Reading Africa Through the Prism of AIDS. Journalist Says Disease Points Up a Host of Weak Spots
MILAN, Italy, MARCH 16, 2005 (Zenit.org). - Of the world's 40 million AIDS sufferers, more than 25 million are in Africa, said the co-director of the Italian missionary magazine Mondo e Missione. "Out of 3 million dead, 2.2 million are Africans, as well as many of the newly infected," Girolamo Fazzini said.
"They are tremendous numbers that say that AIDS is a mortgage that is a lien on the future of entire countries, especially in southern Africa, where the number of infected adults reaches 40%," the journalist said. "Given the dimensions of the phenomenon, there is talk about it but not enough."
The figures were analyzed March 12 at a congress on "AIDS in Africa: Horizons of Pain and Hope," organized by the Pontifical Institute for Foreign Missions, and Mondo e Missione, with the department of Missionary Pastoral Care of the Milan Archdiocese.
Fazzini said he is convinced that "precisely because of this dramatic character and the multiplicity of factors in play, AIDS is a sort of prism through which many facets of the present African reality may be read: inadequate health systems, lack of access to medicines, deficient education, traditional atavisms."
"But it also reveals the incapacity and impotence of local governments, corruption and financial interests, international commitments that are not respected and, in general, the profound gap between the world's north and south," he said. "From this point of view, Africa must face a decisive challenge."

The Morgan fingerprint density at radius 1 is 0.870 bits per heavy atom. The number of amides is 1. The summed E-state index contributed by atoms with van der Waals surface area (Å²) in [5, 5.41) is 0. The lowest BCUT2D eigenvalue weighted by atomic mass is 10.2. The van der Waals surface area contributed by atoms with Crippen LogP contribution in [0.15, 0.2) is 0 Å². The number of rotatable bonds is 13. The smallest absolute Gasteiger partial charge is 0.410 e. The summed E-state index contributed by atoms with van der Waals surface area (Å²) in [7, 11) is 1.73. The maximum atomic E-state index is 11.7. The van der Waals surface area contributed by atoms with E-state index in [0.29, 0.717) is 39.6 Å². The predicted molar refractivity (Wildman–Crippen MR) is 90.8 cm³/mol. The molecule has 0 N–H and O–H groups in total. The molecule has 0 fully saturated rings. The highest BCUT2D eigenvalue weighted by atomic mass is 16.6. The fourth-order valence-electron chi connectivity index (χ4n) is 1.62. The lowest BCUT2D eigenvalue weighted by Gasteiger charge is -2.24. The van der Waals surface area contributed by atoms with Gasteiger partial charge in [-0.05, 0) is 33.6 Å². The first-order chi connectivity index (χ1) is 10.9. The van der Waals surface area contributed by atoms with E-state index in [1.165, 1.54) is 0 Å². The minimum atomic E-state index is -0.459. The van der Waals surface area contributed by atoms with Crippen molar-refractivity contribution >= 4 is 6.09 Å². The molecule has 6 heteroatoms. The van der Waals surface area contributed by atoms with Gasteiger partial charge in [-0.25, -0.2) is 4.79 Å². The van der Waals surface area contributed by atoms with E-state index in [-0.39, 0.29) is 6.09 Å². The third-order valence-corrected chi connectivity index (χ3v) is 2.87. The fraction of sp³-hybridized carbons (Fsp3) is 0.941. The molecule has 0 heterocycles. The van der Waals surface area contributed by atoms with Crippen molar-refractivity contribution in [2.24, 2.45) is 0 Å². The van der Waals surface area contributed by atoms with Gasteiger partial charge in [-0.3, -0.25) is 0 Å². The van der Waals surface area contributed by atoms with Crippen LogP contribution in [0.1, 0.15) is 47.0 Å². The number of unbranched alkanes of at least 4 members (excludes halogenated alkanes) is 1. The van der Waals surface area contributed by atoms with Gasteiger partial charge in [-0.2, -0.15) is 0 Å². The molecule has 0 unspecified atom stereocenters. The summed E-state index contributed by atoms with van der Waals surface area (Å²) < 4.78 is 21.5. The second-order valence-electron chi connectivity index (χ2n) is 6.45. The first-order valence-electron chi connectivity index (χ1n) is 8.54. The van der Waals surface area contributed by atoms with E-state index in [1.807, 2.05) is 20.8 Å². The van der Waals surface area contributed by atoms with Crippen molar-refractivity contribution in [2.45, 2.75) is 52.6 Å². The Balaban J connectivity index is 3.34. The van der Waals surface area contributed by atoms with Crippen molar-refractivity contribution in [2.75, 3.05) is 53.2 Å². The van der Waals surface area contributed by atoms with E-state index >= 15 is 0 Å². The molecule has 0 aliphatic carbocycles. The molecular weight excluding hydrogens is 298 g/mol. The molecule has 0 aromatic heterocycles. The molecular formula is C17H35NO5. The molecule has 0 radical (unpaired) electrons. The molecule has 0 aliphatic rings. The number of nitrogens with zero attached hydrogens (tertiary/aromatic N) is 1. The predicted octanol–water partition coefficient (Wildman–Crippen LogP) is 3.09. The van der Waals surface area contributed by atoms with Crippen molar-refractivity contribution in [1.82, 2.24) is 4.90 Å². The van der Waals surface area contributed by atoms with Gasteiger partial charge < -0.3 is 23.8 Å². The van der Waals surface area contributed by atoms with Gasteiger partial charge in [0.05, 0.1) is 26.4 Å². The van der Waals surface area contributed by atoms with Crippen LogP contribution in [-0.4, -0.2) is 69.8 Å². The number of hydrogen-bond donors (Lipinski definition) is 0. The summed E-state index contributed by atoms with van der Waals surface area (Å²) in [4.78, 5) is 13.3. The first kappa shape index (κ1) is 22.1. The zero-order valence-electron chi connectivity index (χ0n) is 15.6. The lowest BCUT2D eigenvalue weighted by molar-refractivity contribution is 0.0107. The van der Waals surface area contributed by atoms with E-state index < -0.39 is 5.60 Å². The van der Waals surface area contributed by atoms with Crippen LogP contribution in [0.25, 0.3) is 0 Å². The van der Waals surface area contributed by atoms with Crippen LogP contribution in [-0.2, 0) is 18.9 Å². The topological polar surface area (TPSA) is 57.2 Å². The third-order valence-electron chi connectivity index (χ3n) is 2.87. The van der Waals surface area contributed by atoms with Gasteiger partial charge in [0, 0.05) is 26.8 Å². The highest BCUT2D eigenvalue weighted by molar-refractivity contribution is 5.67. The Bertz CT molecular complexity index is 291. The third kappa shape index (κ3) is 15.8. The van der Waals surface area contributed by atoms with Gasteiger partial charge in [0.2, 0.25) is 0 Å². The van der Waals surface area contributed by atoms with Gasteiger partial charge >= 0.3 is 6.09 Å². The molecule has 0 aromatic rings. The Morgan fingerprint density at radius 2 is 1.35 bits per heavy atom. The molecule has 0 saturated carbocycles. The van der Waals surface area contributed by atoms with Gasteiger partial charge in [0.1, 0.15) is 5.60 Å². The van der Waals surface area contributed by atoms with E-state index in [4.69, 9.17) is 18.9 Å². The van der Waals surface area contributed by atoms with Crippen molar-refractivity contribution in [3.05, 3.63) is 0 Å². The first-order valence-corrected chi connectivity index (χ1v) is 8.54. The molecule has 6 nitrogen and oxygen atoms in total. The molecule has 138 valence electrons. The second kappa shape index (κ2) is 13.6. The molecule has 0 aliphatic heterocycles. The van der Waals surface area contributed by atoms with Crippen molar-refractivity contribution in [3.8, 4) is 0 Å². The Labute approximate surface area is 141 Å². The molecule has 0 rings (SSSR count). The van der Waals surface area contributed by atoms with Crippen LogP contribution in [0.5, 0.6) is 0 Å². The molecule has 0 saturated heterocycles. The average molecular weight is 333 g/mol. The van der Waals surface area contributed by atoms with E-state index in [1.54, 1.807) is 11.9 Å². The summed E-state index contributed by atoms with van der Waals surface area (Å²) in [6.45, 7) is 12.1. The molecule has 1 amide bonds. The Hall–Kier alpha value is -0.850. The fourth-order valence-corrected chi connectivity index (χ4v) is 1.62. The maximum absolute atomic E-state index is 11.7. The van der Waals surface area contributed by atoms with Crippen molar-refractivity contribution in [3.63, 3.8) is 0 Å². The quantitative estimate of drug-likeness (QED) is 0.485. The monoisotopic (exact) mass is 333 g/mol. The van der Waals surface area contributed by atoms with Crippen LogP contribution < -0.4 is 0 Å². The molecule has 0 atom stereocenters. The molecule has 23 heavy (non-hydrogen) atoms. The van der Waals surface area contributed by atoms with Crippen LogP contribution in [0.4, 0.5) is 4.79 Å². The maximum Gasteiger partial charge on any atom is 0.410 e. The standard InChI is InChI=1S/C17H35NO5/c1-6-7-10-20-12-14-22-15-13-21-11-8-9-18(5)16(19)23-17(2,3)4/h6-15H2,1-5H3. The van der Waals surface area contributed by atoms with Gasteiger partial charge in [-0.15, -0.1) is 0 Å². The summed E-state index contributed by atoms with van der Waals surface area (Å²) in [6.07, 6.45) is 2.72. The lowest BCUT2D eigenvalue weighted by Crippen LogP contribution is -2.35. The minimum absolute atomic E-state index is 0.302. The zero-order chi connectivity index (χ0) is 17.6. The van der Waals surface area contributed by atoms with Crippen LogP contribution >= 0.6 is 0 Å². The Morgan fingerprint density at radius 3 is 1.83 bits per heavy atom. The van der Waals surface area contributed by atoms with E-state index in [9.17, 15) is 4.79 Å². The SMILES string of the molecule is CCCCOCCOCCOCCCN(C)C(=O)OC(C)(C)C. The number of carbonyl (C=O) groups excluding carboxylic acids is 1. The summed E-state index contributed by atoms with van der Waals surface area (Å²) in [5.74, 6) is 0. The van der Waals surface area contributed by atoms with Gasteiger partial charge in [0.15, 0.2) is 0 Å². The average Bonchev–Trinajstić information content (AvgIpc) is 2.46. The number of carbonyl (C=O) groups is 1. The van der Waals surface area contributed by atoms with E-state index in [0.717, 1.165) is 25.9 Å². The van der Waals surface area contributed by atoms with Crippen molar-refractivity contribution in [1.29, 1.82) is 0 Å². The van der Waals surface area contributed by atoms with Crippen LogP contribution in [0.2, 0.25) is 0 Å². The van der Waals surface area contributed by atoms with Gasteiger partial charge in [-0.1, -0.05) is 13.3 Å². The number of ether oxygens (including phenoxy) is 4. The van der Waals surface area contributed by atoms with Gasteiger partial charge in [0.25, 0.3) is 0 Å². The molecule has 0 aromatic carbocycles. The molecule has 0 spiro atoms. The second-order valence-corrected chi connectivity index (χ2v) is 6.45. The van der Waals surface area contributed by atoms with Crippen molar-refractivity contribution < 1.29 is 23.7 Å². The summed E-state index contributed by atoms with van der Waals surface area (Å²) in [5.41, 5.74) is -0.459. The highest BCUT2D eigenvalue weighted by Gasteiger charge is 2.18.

Regarding the debate over condoms in the struggle against AIDS, Fazzini said that "recently the need has matured to address the problem beginning with its profound causes: risky sexual behavior, cultural atavisms, lack of information, and economic and social imbalances that penalize the sick of the African continent."
He added: "Although AIDS today is a challenge for many African societies, it is also a privileged occasion of solidarity and testimony for the Christian Churches. In countries like South Africa, for example, the challenge of AIDS is an opportunity of ecumenism of life, translated in concrete solidarity."
The journalist believes that Christians have a "fundamental task: to ensure, beginning from the Gospel, a genuinely human rapprochement with the sick and the sickness, and to witness to charity in concrete situations, in different ways: education, prevention, assistance."